Paul L. Caron

Thursday, November 14, 2019

Fired SUNY-Buffalo Law Prof Seeks To Revive Fraud Suit Against ABA For Failing To Enforce Presumptively Renewable Accreditation Standard 405(c)

Following up on my previous posts (links below):  Law360, Ex-Law School Prof Seeks To Revive Fraud Suit Against ABA:

SUNY Buffalo (2019)A former law school professor urged the Seventh Circuit Wednesday to revive his fraud suit over the American Bar Association’s accreditation standards, saying misunderstandings on both sides of the bench caused his suit to get permanently tossed.

Jeffrey Malkan, who formerly taught at the State University of New York at Buffalo Law School, said a lower court misunderstood his claim for damages when it found “zero connection” between his 2008 termination and the ABA’s enforcement powers over its standards for accredited law schools.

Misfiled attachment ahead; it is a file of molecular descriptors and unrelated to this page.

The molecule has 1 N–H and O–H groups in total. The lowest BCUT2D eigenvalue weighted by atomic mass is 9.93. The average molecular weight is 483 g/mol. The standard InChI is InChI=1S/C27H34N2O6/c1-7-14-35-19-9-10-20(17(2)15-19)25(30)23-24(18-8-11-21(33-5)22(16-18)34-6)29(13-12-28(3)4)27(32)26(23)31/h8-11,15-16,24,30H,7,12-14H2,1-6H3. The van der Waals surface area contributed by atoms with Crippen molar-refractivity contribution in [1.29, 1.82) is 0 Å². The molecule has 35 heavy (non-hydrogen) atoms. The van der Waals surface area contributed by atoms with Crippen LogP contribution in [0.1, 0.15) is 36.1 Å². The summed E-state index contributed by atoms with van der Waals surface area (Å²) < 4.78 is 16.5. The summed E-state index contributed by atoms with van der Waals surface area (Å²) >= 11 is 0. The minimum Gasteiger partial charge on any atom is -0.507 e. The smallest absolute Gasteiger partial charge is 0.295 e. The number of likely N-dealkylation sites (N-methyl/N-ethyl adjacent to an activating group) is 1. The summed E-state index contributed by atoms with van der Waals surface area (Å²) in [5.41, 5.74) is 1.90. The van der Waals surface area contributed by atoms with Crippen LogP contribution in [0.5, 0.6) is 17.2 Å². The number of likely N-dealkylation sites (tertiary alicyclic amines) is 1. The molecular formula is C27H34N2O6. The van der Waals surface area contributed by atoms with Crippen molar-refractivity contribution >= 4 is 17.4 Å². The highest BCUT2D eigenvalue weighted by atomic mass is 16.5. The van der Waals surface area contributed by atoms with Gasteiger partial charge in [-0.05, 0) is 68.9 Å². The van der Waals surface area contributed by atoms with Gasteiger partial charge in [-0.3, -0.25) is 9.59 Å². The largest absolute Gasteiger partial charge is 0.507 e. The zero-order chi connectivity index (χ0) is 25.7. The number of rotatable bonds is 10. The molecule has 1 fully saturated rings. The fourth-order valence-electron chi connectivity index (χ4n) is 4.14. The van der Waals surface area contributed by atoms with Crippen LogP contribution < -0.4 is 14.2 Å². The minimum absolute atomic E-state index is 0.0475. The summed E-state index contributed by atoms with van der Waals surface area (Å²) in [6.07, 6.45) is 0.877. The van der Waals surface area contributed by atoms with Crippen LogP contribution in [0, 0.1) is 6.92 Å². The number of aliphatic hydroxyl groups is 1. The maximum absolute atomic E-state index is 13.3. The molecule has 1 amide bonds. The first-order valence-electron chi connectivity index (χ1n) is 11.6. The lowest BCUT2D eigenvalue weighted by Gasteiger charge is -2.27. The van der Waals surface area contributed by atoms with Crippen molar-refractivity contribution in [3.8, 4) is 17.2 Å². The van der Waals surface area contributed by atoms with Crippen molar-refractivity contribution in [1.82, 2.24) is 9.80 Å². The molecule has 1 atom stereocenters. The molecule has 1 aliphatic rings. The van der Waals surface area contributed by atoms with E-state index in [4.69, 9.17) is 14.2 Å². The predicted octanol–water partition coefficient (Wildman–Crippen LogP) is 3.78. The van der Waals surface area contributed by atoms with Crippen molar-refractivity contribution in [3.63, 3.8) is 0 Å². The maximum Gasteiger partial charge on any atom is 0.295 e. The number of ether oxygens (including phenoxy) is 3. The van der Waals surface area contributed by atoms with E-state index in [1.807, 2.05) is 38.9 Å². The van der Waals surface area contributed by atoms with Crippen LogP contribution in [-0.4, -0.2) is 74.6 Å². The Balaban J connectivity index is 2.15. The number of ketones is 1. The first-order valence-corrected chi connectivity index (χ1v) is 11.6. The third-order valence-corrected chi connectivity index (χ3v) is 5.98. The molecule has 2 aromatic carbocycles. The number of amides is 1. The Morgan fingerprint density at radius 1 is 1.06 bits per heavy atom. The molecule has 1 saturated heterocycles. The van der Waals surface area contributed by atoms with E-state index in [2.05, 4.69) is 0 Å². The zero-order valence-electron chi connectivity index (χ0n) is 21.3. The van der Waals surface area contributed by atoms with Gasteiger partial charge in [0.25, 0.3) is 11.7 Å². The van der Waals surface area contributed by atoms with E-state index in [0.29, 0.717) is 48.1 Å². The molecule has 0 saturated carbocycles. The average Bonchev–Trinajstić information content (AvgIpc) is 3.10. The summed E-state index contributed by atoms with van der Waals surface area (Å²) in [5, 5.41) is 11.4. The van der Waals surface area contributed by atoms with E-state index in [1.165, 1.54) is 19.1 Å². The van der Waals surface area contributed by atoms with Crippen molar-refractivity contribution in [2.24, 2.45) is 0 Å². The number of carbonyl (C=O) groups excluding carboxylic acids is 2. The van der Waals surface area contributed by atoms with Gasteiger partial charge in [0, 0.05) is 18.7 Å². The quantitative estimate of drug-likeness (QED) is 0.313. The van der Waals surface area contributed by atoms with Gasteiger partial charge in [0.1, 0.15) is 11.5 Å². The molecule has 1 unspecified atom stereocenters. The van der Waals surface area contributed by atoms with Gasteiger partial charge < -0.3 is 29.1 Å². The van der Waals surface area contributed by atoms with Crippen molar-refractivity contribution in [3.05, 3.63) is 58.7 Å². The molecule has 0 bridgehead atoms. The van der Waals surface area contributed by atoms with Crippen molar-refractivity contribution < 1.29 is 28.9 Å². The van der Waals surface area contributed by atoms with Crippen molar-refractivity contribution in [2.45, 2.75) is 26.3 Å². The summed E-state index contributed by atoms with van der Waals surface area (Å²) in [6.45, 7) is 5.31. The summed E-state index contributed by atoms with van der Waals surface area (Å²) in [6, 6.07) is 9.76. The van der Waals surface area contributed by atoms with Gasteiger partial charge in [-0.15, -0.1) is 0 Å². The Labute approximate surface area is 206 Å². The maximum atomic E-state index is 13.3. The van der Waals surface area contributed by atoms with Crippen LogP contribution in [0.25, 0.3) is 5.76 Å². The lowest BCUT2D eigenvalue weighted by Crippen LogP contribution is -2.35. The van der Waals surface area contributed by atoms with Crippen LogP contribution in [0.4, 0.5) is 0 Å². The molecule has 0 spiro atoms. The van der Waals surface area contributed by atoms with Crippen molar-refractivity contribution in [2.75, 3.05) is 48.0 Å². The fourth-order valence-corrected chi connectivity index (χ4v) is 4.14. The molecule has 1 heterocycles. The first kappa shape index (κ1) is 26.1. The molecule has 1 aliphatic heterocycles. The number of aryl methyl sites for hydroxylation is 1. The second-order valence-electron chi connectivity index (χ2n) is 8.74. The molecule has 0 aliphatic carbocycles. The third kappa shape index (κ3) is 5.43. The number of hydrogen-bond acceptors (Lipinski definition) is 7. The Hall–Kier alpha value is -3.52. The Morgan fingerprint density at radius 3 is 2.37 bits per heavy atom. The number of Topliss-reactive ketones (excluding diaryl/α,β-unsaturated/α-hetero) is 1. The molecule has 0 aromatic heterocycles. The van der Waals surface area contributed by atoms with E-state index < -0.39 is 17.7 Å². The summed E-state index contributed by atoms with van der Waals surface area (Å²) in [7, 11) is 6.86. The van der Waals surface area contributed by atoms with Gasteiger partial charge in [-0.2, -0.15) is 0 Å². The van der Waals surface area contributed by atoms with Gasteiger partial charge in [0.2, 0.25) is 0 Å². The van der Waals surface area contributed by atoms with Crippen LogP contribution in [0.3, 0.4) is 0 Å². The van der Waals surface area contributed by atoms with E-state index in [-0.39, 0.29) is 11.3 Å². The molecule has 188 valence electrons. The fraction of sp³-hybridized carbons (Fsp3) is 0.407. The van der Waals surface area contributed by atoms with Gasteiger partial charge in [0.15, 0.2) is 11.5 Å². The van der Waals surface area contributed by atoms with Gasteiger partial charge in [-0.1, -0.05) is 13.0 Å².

And on his end, Malkan misunderstood that a dismissal with prejudice was the alternative he chose when he elected not to amend his complaint before appearing on the ABA's dismissal motion, he told a three-judge panel during oral argument.

Malkan argued that the lower court abused its discretion by permanently ending his case, and he should be given a chance to “come back and do a rewrite” so he could make his damage claim clearer. ...

Malkan launched his fraud suit against the ABA after losing a related suit in New York federal court, in which he claimed a law school official violated his due process rights in refusing to renew his three-year contract.

He said Wednesday that he only accepted that contract because it was presumptively renewable and purportedly protected by ABA standard 405(c), which requires law schools’ full-time clinical faculty receive a type of job security “similar to tenure.” Malkan argued he didn’t know he had a claim against the ABA until the Second Circuit ruled that none of his cited guidelines and authorities trumped SUNY regulations capping term appointments at three years with no expectancy for any further appointments or renewals.

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